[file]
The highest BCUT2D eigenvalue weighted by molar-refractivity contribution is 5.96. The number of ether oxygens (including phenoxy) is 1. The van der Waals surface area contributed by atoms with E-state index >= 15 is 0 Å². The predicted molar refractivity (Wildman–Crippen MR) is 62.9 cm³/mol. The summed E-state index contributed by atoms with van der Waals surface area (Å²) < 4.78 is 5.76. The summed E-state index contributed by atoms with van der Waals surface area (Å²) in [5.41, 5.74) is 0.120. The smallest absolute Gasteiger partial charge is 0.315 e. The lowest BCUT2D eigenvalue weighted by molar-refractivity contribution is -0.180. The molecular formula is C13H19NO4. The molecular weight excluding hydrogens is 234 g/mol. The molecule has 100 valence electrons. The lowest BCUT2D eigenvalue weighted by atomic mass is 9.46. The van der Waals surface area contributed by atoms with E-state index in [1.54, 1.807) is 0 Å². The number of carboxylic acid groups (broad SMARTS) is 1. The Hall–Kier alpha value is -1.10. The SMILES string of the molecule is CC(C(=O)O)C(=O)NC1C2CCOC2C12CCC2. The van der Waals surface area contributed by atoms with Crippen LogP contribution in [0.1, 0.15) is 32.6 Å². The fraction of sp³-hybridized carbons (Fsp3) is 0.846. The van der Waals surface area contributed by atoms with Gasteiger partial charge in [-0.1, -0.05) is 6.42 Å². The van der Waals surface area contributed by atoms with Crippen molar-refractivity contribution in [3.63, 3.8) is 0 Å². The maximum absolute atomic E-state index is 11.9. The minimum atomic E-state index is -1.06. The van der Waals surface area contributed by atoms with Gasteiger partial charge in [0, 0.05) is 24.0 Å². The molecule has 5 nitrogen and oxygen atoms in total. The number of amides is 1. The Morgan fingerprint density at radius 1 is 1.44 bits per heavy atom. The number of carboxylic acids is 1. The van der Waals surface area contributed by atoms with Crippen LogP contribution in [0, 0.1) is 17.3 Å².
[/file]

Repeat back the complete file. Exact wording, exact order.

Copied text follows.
The highest BCUT2D eigenvalue weighted by molar-refractivity contribution is 5.96. The number of ether oxygens (including phenoxy) is 1. The van der Waals surface area contributed by atoms with E-state index >= 15 is 0 Å². The predicted molar refractivity (Wildman–Crippen MR) is 62.9 cm³/mol. The summed E-state index contributed by atoms with van der Waals surface area (Å²) < 4.78 is 5.76. The summed E-state index contributed by atoms with van der Waals surface area (Å²) in [5.41, 5.74) is 0.120. The smallest absolute Gasteiger partial charge is 0.315 e. The lowest BCUT2D eigenvalue weighted by molar-refractivity contribution is -0.180. The molecular formula is C13H19NO4. The molecular weight excluding hydrogens is 234 g/mol. The molecule has 100 valence electrons. The lowest BCUT2D eigenvalue weighted by atomic mass is 9.46. The van der Waals surface area contributed by atoms with E-state index in [1.54, 1.807) is 0 Å². The number of carboxylic acid groups (broad SMARTS) is 1. The Hall–Kier alpha value is -1.10. The SMILES string of the molecule is CC(C(=O)O)C(=O)NC1C2CCOC2C12CCC2. The van der Waals surface area contributed by atoms with Crippen LogP contribution in [0.1, 0.15) is 32.6 Å². The fraction of sp³-hybridized carbons (Fsp3) is 0.846. The van der Waals surface area contributed by atoms with Gasteiger partial charge in [-0.1, -0.05) is 6.42 Å². The van der Waals surface area contributed by atoms with Crippen molar-refractivity contribution in [3.63, 3.8) is 0 Å². The maximum absolute atomic E-state index is 11.9. The minimum atomic E-state index is -1.06. The van der Waals surface area contributed by atoms with Gasteiger partial charge in [0, 0.05) is 24.0 Å². The molecule has 5 nitrogen and oxygen atoms in total. The number of amides is 1. The Morgan fingerprint density at radius 1 is 1.44 bits per heavy atom. The number of carboxylic acids is 1. The van der Waals surface area contributed by atoms with Crippen LogP contribution in [0, 0.1) is 17.3 Å².